Future is a graphic novel from a new publisher, Cast Iron Books, collecting in a Kickstarter ending on Halloween. This graphic novel serves as the first of comedian Tom Woodman acts as writer with Rupert Smisson as artist, with veteran letterer Aditya Bidikar.
Future is the first project of Cast Iron Books, a new publisher dedicated to empowering writers and artists through storytelling. With a hook like that, a first impression is everything. So what better way to show a way to empowering people than a story fighting back against fatalistic realities?
Writing For Future
Despite Woodman’s comedic background, this doesn’t push him away from a rather serious topic about taking risks. Future revolves around Murray Rui Mielniczuk, the last astronaut of Earth, as it faces numerous crises. With all of this, including a terminal illness Murray faced since childhood, the only sensible thing is to wait for the end. Murray’s wife, Kay Mielniczuk, gets them an opportunity to change everything. While not everyone can time travel, the desire to take a chance with a loved one is a universal feeling. Because who at the time feels satisfied with the hopelessness of 2020?
Throughout Future the reader sees a world in ruin that serves as a bleak forewarning to everyone. For the Mielniczuks, it’s how after centuries of progress, it’s the feeling that all of their efforts are in vain. There’s no cure for Murray’s illness, and there doesn’t seem to be a way back. As the only humans left, the world is practically telling the Mielniczuks that their fates are inevitable. Murray seems content, but Kay won’t stand for it. It’s for that very reason that Murray experiences some of the more heart-warming sequences in the art.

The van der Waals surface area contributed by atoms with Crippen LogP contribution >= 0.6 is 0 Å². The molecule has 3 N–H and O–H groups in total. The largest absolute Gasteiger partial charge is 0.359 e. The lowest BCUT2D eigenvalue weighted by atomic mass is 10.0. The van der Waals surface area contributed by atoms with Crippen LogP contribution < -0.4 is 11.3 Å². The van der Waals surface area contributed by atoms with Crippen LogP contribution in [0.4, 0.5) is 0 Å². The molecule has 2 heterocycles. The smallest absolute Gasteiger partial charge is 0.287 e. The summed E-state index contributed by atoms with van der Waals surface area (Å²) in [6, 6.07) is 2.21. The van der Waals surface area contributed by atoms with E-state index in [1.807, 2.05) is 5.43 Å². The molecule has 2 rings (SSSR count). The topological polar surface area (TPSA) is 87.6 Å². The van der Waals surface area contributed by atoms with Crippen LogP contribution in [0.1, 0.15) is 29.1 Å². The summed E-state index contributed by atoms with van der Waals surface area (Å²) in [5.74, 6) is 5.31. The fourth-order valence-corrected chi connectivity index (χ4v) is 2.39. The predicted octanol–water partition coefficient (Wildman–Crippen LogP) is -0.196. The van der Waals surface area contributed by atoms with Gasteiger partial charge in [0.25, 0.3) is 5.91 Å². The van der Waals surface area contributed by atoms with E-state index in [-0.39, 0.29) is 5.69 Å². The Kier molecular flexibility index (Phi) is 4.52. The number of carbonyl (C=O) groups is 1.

The Art Of Splinters
Smissen instills Future with some impressive visuals that provide background elements. Throughout the story, Murray has some episodes where she glimpses into her past. Sometimes they splinter like glass shards from a cracked helmet. This serves as a good metaphorical look into the world and how messed up it has become. The purple coloring of this episode is practically a warning sign of a hopeless situation that comes with some comfort. At least the views of her marriage to Kay suggest that latter part.
At first glance, this is a hallucination from Murray’s illness, but that might not be the case. Considering the nature of the photonic time travel and why the Mielniczuks backers wanted Murray despite her condition, making her less than ideal for space travel, this might explain her place in the grand scheme of things. Especially during an episode where Murray seems to be experiencing walking through where the ocean used to be. But more importantly, the bright flashes of memory contrast with the dark abyss-like background Murray is walking in. That’s even despite the memory of her mother telling her not to waste effort on hopeless causes because even a bad memory connects to a brighter one where Murray recalls how she met Kay.
As the most experienced of the creatives in Future, Aditya Bidikar displays his award-winning lettering. Bidikar’s letter work provides Smissen’s art with good company. Pages that practically have no backgrounds or panels rely on the word balloons to guide them. In context, it also lets people see Murray’s condition worsening and how its Kay’s words that she listens to with strong intent. Because again, Kay is what keeps Murray going despite all of the bleakness. This style of lettering is just Bidikar’s way of showing the reader how.
Plan For Your Future
Future is without a doubt a decent way of displaying how a person’s love for something or someone can provide hope. In the tough times of 2020, where things keep getting bleak, it’s important to try and make something good out of it. A startup company like Cast Iron Books is certainly trying their hardest. But if you want something more solid than a review, check out the first chapter: https://tinyurl.com/FutureCh1